Ben Wideman is Campus Pastor for 3rd Way Collective at Penn State University in State College, Pennsylvania.
One of the most moving news stories from this past week was the announcement that rather than picking one single person, Time Magazine has named a group of people, dubbed the Silence Breakers, as their persons of the year. This group is made up of anyone courageous enough to speak out about sexual violence and abuse. The women on the forefront of this movement created and propelled the social media hashtag #MeToo to prominence to highlight the weight that so many people carry who have experienced abuse. The powerful cover image of survivors of abuse staring into the camera is moving and compelling, as is the arm of an individual who has been cropped out of the photo, representing those who still live in fear of speaking out about the violence they have experienced.
I’ve watched this movement empower young people at Penn State that I work with to be more vocal about their own abuse and more passionate about bringing an end to the culture that for many years has silenced these stories or encouraged survivors to keep their stories to themselves. It gives me chills just thinking about the possibilities behind the change we are experiencing.
Tarana Burke is an activist from Philadelphia, credited as the one who founded the #MeToo movement all the way back in 2006 to help survivors of sexual violence find their voice. In a somewhat surprising decision, Burke was NOT one of the six women featured on the cover of Time despite being more deserving of a cover story than any of those featured.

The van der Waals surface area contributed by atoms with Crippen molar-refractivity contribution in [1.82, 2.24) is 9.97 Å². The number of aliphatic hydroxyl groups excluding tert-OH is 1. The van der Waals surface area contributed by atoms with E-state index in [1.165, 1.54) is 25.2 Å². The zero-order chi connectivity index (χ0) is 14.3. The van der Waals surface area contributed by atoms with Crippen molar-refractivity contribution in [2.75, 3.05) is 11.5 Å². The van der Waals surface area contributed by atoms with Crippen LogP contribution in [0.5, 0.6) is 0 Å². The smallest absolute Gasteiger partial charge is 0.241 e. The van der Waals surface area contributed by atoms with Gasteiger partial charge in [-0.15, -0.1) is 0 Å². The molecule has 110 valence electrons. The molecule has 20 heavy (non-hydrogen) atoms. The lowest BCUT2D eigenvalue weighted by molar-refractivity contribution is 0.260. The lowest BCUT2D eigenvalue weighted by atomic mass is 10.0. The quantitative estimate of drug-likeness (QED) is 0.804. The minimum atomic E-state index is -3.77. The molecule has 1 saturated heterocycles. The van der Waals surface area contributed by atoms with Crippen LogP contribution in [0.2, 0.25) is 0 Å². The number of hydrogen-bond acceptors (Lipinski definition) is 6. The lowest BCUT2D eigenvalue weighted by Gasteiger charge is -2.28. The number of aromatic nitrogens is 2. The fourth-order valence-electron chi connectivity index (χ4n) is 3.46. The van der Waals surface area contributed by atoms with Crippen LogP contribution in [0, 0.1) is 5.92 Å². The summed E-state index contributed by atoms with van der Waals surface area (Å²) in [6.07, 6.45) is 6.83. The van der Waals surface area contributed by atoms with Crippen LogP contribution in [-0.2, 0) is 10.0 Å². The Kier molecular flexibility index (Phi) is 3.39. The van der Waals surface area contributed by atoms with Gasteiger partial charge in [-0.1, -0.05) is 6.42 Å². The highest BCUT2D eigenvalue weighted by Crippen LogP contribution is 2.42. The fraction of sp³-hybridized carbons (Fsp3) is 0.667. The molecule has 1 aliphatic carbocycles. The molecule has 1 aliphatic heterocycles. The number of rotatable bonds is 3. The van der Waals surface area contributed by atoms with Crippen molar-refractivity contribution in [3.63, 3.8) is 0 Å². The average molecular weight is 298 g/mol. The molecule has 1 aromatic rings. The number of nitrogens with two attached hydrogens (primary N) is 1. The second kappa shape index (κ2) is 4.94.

Rather than express outrage that she as the founder of the movement was not included in the cover image, in an interview this week she expressed concern that people may be sensing that we are beyond our past and that we’re now done with this work. Far from it, she countered, “This is just the start. I’ve been saying from the beginning it’s not just a moment, it’s a movement. Now the work really begins.”
It seems appropriate then, in the Advent season, a season of anticipation and hope, that we’d lift up stories from people like Tarana Burke. As people of faith we too feel the tension of waiting in the in-between. Movements such as the #MeToo phenomenon capture our longing for the future to be here now and also the reality that we’re not quite there yet. We can see the bleakness of our past and we can imagine the brightness and possibility of our future, yet it can be challenging for those of us who want instant gratification to be comfortable in this middle ground. It is hard to not demand that the better future arrives now.
Our task then is to capture the hope and optimism of prophetic voices of our Scripture and the modern prophets calling out from our current “wilderness.” These voices remind us that we are helping to usher in a new reality that can often make us momentarily uncomfortable but brings with it incredible promise. In the in-between we see the bleakness of the past, and though we are not yet there, we look forward longingly to a brighter future. As we wait for Jesus to be fully unveiled, may we join the Spirit’s movement in the in-between.